Tag: Luke 11, Luke 18
Ep.150: The Annoyers.
Hello, I’m Daniel Westfall on the channel “Pray With Me”.
Here’s a story Luke placed immediately after the Lords’ Prayer (Luke 11:1-4).
Jesus said, “Imagine a friend comes to town late and stays at your place. But you don’t have anything to feed him, so at midnight you go to the neighbor’s, bang on the door, and shout, ‘Hey! Can you lend me some snacks? I have a visitor to feed.’”
Your friend will be totally annoyed that you destroy his sleep and wake up his kids. But, says Jesus, if you keep knocking annoyingly your friend will soon enough get up and give you all the snacks you need.
In Luke 18, Jesus tells another annoying story (Luke 18:1-8). A widow who wants justice against her adversary petitions a hard-nosed judge who doesn’t believe in God and doesn’t care about people. The judge tells her to shove off, but she doesn’t. She keeps on asking. Finally, he gets so annoyed he renders a favorable judgement, just to shut her up.
Some observations on these stories.
- First, many people believe I have skills at being annoying, rather like the householder and the widow in Jesus’ stories. But these days I try to use my skill sparingly. When I annoy people, I’m more likely to arouse anger than helpfulness. Perhaps the people in Jesus’ stories had better skills than I do.
- Second, the judge gave the woman what she wanted. I’m glad I wasn’t the defendant in that case. A judge who doesn’t care about God or people probably doesn’t care that much about the law either. When he gets into his “I just need to make this widow stop” mode, will he deliver a just judgment?
- Third, in both stories, the person who receives those untimely and persistent requests represents God. Is Jesus suggesting that God is like the man in bed, unenthusiastic about helping his neighbor? Or is God like the judge who doesn’t really care about people and justice?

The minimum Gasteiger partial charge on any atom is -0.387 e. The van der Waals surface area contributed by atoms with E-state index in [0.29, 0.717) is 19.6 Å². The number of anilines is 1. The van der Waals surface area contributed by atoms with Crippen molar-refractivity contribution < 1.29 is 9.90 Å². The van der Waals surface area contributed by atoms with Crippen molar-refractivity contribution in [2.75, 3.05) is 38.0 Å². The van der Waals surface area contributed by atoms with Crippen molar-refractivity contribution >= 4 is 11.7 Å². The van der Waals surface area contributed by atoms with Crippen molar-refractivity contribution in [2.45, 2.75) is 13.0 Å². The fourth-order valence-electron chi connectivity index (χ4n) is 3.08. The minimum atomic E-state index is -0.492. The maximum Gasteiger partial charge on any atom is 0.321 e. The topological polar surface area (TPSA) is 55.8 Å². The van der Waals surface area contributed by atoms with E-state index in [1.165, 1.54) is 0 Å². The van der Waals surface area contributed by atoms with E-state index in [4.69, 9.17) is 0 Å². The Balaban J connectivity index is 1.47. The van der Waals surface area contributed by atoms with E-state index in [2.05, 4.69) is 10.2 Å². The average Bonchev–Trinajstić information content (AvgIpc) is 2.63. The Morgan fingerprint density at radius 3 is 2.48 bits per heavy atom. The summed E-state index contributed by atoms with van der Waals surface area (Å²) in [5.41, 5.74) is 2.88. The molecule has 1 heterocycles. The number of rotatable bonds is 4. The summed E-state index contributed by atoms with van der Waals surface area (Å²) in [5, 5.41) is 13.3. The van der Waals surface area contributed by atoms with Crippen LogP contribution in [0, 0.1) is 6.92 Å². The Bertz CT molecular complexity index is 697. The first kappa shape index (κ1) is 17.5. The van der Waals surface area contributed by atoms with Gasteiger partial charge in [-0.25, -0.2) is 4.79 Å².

These are wonderful metaphors, not because they teach us that God is easily annoyed, but because they teach us about ourselves. Prayer is the easiest thing in the world to give up on. You know the routine: you ask for something a couple times, but God isn’t listening or answering, so you conclude, “Well, that was a waste of time!” and you quit praying. That’s precisely the attitude Jesus pinpoints in these stories.
Here’s his message: “The biggest risk to prayer is giving up too soon and too easily.” His suggestion: “Don’t give up. Keep asking, even if your prayer doesn’t work. Even if you feel you’re annoying God.”
4. And finally, I observe that in both stories, the “annoyer” has an element of faith. The householder knows his neighbour well enough to believe he’ll share from his well-stocked cupboard. The widow believes that the judge will help her if she can just motivate him to act.
Let’s pray. (scene change)
Our father, we would find it helpful if you were more responsive to our prayers, if we felt we didn’t have to annoy you into action. Teach us to press on in the face of our desperate need and your persistent silence, until we understand that you will give us everything, in your time and your way.
I’m Daniel on the channel “Pray with Me”.